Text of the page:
Porridge Oats Promote Gut Health and Protect the Heart
Posted Dec 12 2012 6:28am
Anecdotally there are many health benefit claims associated with porridge oats, and these claims are important. Some benefits are clear and unequivocal – such as the nutritional content in terms of energy, and fibre. But can it really be said that oats reduce cholesterolA substance present in many tissues and an important constituent of cell membranes although high concentrations of a certain type of cholesterol in the blood are unhealthy., or that oats prevent heart disease, or that oats protect the gut against pathological bacteriaA group of organisms too small to be seen with the naked eye, which are usually made up of just a single cell.? The answer could, or probably is ‘yes’, but how do you prove it? Previous studies by the University of Aberdeen Rowett Institute of Nutrition and Health have suggested that eating oats could promote healthy bacteria in the gut and lower the risk of cardiovascular diseaseDisease of the heart and blood vessels, usually due to atherosclerosis., but these findings have not been conclusive.
Volunteers Required - to Eat Food
The University of Aberdeen are seeking volunteers for a new study to see whether oat based food such as the traditional Scottish staples of porridge and oatcakes can help keep our gut healthy and protect against heart disease. The new study starts in January. Dr Frank Thies, Senior Lecturer in Human Nutrition at the University of Aberdeen who will lead the study with Dr Karen Scott, from the Rowett Institute of Nutrition and Health, said: “Oats appear to have a beneficial effect on the gut and the heart and may protect against heart disease. Our study will compare the effects of two different diets, one high in oats and one oat-free, on blood pressureThe pressure of blood within the arteries., the activity and composition of gut bacteria, as well as cholesterol, sugar and other chemicals in the bloodA fluid that transports oxygen and other substances through the body, made up of blood cells suspended in a liquid.. We want to see if oats are indeed making a difference to the health of the gut and with helping reduce blood pressure and therefore the risk of heart attacks.”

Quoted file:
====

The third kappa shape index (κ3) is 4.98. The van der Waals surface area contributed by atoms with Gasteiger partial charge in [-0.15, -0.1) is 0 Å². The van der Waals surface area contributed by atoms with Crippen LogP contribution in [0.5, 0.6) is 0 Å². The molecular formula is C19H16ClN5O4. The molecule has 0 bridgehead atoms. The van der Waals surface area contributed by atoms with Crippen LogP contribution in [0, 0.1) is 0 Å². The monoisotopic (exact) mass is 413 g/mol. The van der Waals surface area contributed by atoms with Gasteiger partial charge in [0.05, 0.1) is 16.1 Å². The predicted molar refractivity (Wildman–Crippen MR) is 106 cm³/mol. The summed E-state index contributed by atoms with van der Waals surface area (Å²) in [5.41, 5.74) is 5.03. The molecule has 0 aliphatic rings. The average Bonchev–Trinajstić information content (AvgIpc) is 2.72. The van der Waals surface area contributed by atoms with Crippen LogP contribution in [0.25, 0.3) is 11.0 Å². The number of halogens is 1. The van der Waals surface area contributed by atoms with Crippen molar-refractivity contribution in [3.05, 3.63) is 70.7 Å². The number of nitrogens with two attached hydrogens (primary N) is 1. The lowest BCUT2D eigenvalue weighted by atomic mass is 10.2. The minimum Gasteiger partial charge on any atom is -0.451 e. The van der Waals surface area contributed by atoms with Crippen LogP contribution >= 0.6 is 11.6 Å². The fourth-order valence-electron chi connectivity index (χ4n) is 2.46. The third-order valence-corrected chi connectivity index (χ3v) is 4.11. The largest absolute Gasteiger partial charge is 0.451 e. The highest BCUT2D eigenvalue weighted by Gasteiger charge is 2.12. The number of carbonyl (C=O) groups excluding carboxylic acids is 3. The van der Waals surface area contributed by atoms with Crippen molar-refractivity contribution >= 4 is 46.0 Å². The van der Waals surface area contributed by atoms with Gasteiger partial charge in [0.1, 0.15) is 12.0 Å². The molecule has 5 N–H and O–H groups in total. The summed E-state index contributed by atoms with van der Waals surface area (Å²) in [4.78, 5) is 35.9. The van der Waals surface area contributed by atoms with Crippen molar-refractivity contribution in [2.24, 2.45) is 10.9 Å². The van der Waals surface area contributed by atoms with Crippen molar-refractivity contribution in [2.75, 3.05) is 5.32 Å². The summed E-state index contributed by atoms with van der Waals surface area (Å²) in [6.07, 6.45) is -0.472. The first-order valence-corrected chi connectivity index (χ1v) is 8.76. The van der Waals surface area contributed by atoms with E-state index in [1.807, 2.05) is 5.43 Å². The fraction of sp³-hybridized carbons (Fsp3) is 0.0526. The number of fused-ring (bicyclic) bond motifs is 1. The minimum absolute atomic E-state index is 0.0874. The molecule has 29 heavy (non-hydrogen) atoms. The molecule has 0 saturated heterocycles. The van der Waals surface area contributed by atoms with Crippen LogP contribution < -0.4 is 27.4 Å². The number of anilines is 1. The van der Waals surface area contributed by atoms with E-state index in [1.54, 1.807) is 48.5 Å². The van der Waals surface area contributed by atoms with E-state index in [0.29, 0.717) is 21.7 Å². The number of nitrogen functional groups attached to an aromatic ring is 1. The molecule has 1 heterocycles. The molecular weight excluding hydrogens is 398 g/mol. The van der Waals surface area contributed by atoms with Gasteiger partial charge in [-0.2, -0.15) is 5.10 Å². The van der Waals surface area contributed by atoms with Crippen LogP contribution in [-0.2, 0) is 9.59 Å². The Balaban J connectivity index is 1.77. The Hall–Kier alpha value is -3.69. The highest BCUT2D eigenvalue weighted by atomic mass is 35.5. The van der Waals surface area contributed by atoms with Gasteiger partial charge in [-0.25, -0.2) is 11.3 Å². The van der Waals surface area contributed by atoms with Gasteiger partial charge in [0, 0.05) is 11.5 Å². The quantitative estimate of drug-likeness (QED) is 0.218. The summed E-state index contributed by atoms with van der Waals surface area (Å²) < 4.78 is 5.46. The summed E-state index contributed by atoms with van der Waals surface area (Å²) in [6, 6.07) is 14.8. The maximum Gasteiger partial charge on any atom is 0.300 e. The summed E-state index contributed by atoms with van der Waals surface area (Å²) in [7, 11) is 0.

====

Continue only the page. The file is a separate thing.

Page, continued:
Volunteers will need to be aged between 40 to 65 and would have to alter their diet slightly for 16 weeks. People will have to replace the type of bread and cereals they eat. Initially volunteers will be asked to eat only refined food – like white bread and white rice but not wholegrain food - for four weeks. Recruits will then either remain on this diet or switch to the oat diet. The oat diet will involve consuming oat-based foods like porridge and oatcakes. Bread, breakfast cereals, oatcakes and other biscuits, will be provided to the volunteers who will also receive recipe ideas.
Recruits would be asked to attend five appointments at the Rowett where they would fill in questionnaires about what they are eating and how they feel. Their weight and blood pressure would be checked and blood and stoolFaeces. samples would be collected.
Anyone interested in volunteering for the study should contact Dr Lynsey Mills, study co-ordinator, on Lynsey.email@example.com or by calling 01224 438679 / 437986 .